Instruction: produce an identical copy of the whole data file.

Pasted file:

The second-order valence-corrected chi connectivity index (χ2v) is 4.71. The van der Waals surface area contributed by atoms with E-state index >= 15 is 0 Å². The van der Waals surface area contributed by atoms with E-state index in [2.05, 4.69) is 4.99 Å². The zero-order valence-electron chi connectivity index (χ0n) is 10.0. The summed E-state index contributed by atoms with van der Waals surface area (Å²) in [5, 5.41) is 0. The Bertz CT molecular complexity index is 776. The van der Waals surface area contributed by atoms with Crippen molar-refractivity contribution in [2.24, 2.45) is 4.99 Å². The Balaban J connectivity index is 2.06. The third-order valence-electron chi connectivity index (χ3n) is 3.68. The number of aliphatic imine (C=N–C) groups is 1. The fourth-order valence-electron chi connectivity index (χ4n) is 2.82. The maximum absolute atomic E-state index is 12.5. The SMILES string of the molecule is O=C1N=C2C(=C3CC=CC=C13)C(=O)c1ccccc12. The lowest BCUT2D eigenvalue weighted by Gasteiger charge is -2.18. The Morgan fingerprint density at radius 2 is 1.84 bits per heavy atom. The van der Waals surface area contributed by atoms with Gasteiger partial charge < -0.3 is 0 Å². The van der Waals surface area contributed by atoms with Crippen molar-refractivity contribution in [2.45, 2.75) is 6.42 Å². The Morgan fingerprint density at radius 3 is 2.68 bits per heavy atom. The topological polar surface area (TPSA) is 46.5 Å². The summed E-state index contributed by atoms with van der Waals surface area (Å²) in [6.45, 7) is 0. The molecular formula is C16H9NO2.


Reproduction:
The second-order valence-corrected chi connectivity index (χ2v) is 4.71. The van der Waals surface area contributed by atoms with E-state index >= 15 is 0 Å². The van der Waals surface area contributed by atoms with E-state index in [2.05, 4.69) is 4.99 Å². The zero-order valence-electron chi connectivity index (χ0n) is 10.0. The summed E-state index contributed by atoms with van der Waals surface area (Å²) in [5, 5.41) is 0. The Bertz CT molecular complexity index is 776. The van der Waals surface area contributed by atoms with Crippen molar-refractivity contribution in [2.24, 2.45) is 4.99 Å². The Balaban J connectivity index is 2.06. The third-order valence-electron chi connectivity index (χ3n) is 3.68. The number of aliphatic imine (C=N–C) groups is 1. The fourth-order valence-electron chi connectivity index (χ4n) is 2.82. The maximum absolute atomic E-state index is 12.5. The SMILES string of the molecule is O=C1N=C2C(=C3CC=CC=C13)C(=O)c1ccccc12. The lowest BCUT2D eigenvalue weighted by Gasteiger charge is -2.18. The Morgan fingerprint density at radius 2 is 1.84 bits per heavy atom. The van der Waals surface area contributed by atoms with Gasteiger partial charge < -0.3 is 0 Å². The van der Waals surface area contributed by atoms with Crippen molar-refractivity contribution in [2.45, 2.75) is 6.42 Å². The Morgan fingerprint density at radius 3 is 2.68 bits per heavy atom. The topological polar surface area (TPSA) is 46.5 Å². The summed E-state index contributed by atoms with van der Waals surface area (Å²) in [6.45, 7) is 0. The molecular formula is C16H9NO2.